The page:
Reis: Yes, in a mechanical way, but not fair to say it precisely on this risk perspective is that the Fed rather than opening a branch office found an agent out there who'll do all the work for it in terms of again monitoring lending to the public who would bear all the risk. In some ways, and perhaps only slightly provocatively, the swap lines are a better deal for the Fed than its own discount window. Why? Because if anything goes wrong, the foreign central bank is the one who bears the risk. Likewise, who does all the work, the foreign central bank. All the Fed does is lend some dollars to the Bank of England, gets a bunch of pounds as part of the swap. If something goes wrong, it turns the pounds into dollars, doesn't lose anything, and doesn't do anything else. It doesn't have to monitor the Bank of England, doesn't have to assess collateral, it gets a very easy job. So I think it's better than a branch. It's more like having someone do your work.
In some ways, and perhaps only slightly provocatively, the swap lines are a better deal for the Fed than its own discount window. Why? Because if anything goes wrong, the foreign central bank is the one who bears the risk.
Beckworth: That's a great perspective, and I've thought about this as a win-win for the Fed and the US in general, and I want to raise this point. By doing what it did with the central bank swap lines, as well as the other liquidity facilities, the Fed was effectively backstopping the global dollar funding system. And it had to, and maybe we can talk about it in a minute whether this is a great arrangement or not, but it had to step in, otherwise, the outcome would have been far worse than what we experienced. But by doing that, and you can correct me if I'm wrong here, but by doing that I think one can argue that on the margin, investors around the world in the future will be more willing to hold dollars in their portfolios or dollar denominated assets in their portfolios because they know the Fed will always be there to backstop the global dollar funding market.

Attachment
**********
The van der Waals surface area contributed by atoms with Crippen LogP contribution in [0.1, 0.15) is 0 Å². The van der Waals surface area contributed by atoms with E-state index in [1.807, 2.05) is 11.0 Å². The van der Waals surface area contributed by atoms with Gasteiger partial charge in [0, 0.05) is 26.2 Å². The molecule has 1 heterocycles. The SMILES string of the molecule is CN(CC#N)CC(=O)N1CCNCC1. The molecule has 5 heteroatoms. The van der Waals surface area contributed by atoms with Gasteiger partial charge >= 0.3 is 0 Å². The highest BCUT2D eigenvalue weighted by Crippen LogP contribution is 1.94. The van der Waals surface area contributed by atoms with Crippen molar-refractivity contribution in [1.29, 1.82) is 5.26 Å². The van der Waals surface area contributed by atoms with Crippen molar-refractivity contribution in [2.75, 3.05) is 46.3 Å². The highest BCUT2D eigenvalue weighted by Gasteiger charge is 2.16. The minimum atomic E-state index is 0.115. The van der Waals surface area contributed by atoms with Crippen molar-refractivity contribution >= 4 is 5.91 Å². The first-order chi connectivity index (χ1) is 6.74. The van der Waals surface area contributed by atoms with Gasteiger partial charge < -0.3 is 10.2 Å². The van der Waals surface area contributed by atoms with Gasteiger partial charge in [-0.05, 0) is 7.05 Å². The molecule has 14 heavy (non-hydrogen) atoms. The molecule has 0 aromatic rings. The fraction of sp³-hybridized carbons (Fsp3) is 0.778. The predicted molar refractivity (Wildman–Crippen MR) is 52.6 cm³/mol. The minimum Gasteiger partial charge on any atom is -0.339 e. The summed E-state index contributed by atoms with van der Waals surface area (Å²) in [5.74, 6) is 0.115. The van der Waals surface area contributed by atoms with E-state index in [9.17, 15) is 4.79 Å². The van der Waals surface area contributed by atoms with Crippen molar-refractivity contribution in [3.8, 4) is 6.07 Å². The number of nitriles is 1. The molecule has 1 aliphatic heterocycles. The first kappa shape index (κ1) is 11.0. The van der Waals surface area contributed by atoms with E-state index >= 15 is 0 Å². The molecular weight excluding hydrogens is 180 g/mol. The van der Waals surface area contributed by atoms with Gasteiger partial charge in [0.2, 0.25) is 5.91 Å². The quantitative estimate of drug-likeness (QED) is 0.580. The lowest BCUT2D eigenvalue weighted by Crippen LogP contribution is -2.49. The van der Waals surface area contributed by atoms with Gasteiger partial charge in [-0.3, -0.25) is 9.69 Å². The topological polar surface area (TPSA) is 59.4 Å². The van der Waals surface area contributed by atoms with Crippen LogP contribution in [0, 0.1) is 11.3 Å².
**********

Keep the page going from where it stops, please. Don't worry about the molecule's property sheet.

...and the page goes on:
Beckworth: So that increases the demand for dollar denominated assets, which on the margin means more seigniorage flowing into the US. Some people looked at this and said, "Oh, we're going to have maybe inflation. The Fed's out of control. And I thought the opposite, the Fed has actually solidified the global dollar funding system. It increased seigniorage flows to the US financial system. And if you take that point, and the point you made about the central banks overseas bearing the risk, I mean, it looks like a win-win for the Fed.
Reis: It is really a win win-for the Fed, I think. Let me expand a little bit on what you said. Ultimately, why do you need a lender of last resort? Well, you need it when your ability to borrow in the markets, the lenders out there disappear, for some reason. It becomes very expensive to land from them. And so, why again, were these swap lines important both in 2020 as well as all the way back 10 years ago, precisely because this was the time when these money market funds 10 years ago, they usually lend dollars all over the world, stop lending them or simply withdrew some of those loans and made that credit hard. So it was hard to get a dollar loan. And what you had was you had a lot of international investors then, and by the way still now, they borrow heavily dollars from us money market funds to sustain their operations.
Reis: And so, yes, what you said is, I am now much more comfortable borrowing in dollars because I know that lender of last resort, if the market isn't there, the bank isn't there, I can always get it from the Fed via my central bank. That gives me a lot more certainty in being able to conduct all operations. But moreover, let's look at the other side, David, which is why do you borrow in dollars? Well, many cases, because you want to make investment in dollars. You're borrowing in dollars to sustain operations in dollars, that means you want to buy dollar assets. And actually, what I found in the second part of this paper that I wrote with Saleem was that we look precisely at all of these foreign banks, how much they were holding of US assets. We have very good data on corporate bonds. We wish we could have done MBSs because those are so important. But at least in the corporate bonds, we could do, I think, a pretty good job identifying the effects.